LED’s for Kinetis, simplified

Sometimes it takes a while until things get better. Same thing applies to software: from time to time a refactoring and simplification makes sense. Especially if the underlying technology has been improved. With CodeWarrior for MCU10.3 available, it is time to refactor the LED component.

The ‘old’ way using GPIO_LDD

In my tutorial about using LED’s with the Freedom board, I showed how to use an LED component. For this, I used GPIO_LDD as this was the only way possible at this time:



GPIO_LDD is rather complex to set up. Even more, it was not possible to use a single interface for my LED. I had to add a dual interface. The connection from the LED component to the GPIO_LDD was done with special settings in the LED component properties:

GPIO_LDD Connection

GPIO_LDD Connection

So for ARM/Kinetis, it was using a LDD interface, where it was using BitIO for every other architecture. BitIO is using BitIO_LDD

The new way: BitIO is using BitIO_LDD

With the availability of CodeWarrior for MCU10.3, things finally have been improved: it is possible to use BitIO_LDD :-). CodeWarrior for MCU10.3 supports now the earlier BitIO component, and interfaces it automatically with the BitIO_LDD sub-component. With this, it is possible that I get rid of my LDD interface :-). Which makes everything easier to use.

Migrating to the new component

Unfortunately I have not found a good way to make things backward compatible. This means if you use that new LED component V1.047 or later, you need to configure it for the LED used. To transform a project from the ‘old’ the new simplified way, following steps need to be performed:

  1. Download the new LED component and install it in CodeWarrior/Processor Expert
  2. Open in CodeWarrior the project. The LED’s will show errors as not configured properly yet.
  3. Remove the GPIO_LDD’s used for the LEDs
  4. For each LED, configure the LED pin according to the pin connection:

    Configuring LED Pin

    Configuring LED Pin

What happens is that for each LED, the BitIO sub-component will automatically add and configure a BitIO_LDD component:

BitIO_LDD Component

BitIO_LDD Component

:idea: Creating new projects will automatically use the new LED interface, so no extra step is needed.


Although things are not backward compatible, the usage of the new LED component is now simpler with the usage of BitIO_LDD. The new LED component is available here. I have updated the Freedom Board example projects too.

Happy LEDing :-)

17 thoughts on “LED’s for Kinetis, simplified

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  3. Hi Erich,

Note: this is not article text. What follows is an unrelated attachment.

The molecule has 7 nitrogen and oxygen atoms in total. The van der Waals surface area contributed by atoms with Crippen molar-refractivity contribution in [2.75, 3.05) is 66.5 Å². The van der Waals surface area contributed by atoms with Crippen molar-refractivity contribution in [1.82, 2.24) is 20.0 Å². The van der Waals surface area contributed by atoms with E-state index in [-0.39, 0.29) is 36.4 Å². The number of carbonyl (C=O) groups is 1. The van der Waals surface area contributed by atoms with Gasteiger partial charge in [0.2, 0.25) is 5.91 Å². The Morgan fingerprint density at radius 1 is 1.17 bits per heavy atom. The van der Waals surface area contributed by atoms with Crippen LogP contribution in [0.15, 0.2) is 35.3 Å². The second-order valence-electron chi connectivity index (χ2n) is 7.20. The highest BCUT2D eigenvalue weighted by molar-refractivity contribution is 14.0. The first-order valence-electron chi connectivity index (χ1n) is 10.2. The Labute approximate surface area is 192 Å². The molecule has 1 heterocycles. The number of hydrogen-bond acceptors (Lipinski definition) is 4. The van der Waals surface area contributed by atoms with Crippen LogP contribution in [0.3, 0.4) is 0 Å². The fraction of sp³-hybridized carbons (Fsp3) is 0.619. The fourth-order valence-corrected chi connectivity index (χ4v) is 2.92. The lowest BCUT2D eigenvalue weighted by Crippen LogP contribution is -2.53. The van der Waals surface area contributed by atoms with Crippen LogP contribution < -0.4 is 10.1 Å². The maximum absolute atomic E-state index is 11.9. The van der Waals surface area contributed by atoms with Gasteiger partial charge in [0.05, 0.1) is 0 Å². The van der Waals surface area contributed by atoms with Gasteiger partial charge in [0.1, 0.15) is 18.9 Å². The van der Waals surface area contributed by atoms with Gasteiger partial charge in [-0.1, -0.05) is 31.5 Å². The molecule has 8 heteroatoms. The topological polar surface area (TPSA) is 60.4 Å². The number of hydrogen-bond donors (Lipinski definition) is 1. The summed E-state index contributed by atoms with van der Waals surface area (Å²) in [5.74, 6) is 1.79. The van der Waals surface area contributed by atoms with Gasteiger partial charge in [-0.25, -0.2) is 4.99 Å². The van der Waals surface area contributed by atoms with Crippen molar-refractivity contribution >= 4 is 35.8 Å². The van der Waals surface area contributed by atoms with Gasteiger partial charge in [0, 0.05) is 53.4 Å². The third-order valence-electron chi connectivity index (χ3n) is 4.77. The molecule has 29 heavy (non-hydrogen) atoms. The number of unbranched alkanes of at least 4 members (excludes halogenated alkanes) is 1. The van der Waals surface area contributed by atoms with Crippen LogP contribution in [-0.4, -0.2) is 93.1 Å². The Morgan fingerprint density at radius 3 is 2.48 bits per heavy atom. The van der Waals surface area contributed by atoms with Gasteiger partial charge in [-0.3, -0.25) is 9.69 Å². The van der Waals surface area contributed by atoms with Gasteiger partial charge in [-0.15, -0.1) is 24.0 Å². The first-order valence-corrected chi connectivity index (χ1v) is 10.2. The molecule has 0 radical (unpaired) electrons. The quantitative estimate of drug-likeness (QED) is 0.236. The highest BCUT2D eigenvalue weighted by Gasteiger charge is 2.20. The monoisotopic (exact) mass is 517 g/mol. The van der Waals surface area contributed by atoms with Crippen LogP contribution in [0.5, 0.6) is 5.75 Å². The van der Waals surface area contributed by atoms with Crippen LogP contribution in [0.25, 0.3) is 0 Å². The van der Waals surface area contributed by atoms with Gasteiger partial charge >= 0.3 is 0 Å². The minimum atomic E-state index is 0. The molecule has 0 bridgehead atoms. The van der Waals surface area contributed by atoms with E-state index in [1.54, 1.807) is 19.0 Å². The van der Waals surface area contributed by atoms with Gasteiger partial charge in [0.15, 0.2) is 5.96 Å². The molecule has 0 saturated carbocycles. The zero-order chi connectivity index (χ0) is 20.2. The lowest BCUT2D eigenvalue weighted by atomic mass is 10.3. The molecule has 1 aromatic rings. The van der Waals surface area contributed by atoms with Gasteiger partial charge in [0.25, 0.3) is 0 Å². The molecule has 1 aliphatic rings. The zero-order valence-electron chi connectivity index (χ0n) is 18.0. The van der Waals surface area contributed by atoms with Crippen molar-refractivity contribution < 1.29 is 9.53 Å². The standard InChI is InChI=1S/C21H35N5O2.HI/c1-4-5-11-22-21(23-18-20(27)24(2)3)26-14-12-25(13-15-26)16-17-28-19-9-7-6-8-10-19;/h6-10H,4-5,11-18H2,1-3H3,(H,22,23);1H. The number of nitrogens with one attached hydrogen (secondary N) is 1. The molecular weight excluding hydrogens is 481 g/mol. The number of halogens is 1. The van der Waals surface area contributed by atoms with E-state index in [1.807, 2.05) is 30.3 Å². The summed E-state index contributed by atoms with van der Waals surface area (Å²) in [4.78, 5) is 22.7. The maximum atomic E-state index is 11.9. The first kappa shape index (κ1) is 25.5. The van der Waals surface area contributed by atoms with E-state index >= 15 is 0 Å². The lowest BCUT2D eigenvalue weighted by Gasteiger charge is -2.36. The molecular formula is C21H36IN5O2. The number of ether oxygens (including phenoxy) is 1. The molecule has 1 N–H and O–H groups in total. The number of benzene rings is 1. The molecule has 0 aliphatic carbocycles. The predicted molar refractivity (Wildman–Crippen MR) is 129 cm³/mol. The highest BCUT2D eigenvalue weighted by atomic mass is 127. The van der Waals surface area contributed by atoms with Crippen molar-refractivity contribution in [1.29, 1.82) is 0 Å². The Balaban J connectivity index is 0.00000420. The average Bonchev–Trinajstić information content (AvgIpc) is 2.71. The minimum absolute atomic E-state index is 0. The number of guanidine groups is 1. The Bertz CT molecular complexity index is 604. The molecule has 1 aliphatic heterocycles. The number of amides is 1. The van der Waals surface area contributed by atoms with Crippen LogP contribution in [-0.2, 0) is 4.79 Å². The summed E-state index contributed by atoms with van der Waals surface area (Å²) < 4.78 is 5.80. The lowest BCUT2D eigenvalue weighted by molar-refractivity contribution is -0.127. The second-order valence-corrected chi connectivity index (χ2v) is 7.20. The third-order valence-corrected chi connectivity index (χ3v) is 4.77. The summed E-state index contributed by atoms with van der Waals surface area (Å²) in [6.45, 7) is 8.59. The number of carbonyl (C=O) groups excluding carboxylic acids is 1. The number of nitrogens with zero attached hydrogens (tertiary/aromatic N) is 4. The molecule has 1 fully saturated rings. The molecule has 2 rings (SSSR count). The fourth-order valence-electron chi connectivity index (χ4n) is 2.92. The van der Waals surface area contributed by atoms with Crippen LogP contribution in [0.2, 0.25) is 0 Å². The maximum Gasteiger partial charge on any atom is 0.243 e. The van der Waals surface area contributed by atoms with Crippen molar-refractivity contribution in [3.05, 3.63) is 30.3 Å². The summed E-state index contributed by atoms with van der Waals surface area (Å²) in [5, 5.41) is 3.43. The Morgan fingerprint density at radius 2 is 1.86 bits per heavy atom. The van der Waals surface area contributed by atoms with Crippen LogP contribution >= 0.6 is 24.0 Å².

I am not able to compile the generated inline assembly code by using either GCC or ARM compilers. Is there anything I need to do to make my code compile?

    For example, this piece of code, which simply waits for 10 CPU cycles,

    /* This function will wait 10 CPU cycles (including call overhead). */
    asm {
    /* NOTE: this is not really accurate, as not sure yet about the cycle counts */
    nop /* assuming one cycle for nop */
    nop /* assuming one cycle for nop */
    nop /* assuming one cycle for nop */
    nop /* assuming one cycle for nop */
    nop /* assuming one cycle for nop */
    nop /* assuming one cycle for nop */
    nop /* assuming one cycle for nop */
    nop /* assuming one cycle for nop */
    nop /* assuming one cycle for nop */
    nop /* assuming one cycle for nop */

    ARM compiler complains
    ./Generated_Code/WAIT1.c(51): error: #20: identifier “asm” is undefined
    While GCC compiler complains
    ./Generated_Code/WAIT1.c(51): error: expected ‘(‘ before ‘{‘ token
    ./Generated_Code/WAIT1.c(53): error: unknown type name ‘nop’
    ./Generated_Code/WAIT1.c(55): error: expected ‘=’, ‘,’, ‘;’, ‘asm’ or ‘__attribute__’ before ‘nop’

    And this piece of code
    __asm void Cpu_EnterCritical(volatile uint8_t *SR_reg) {
    PUSH {R0,R1}
    CPSID i
    STRB R1, [R0]
    POP {R0,R1}
    BX LR
    ALIGN 4

    gives this error in GCC compiler
    ./Generated_Code/Cpu.c(132): error: expected ‘(‘ before ‘void’
    ARM compiler didn’t complain anything, but it might just be that it halted before it.

    Thanks a lot!


      • Good to hear that things are working now :-). But I’m wondering why you had this problem, because CodeWarrior automatically sets the correct compiler. Do you know why you had a wrong setting?


      • I am not actually using Code Warrior (because I don’t have its license). I am just using the stand alone processor expert software to generate code, convert that into a Keil Microvision project and compile/debug it there. I didn’t realize that by default the code is generated in Code Warrior syntax.

        By the way, what other compilers do you support, other than the CW compiler and GNU compiler?


      • You do not need a CodeWarrior license: without a license, it is limited to 64 KByte code size for Kinetis-L which is a lot. Other CPUs have even a 128 KByte limit, so plenty of room to do development free of charge.
        And I support right now IAR, CW and GCC compiler syntax. As long as it is ‘C’, no issue with other compilers. But of course the assembly language syntax is many times different for different compilers (like in the WAIT module).


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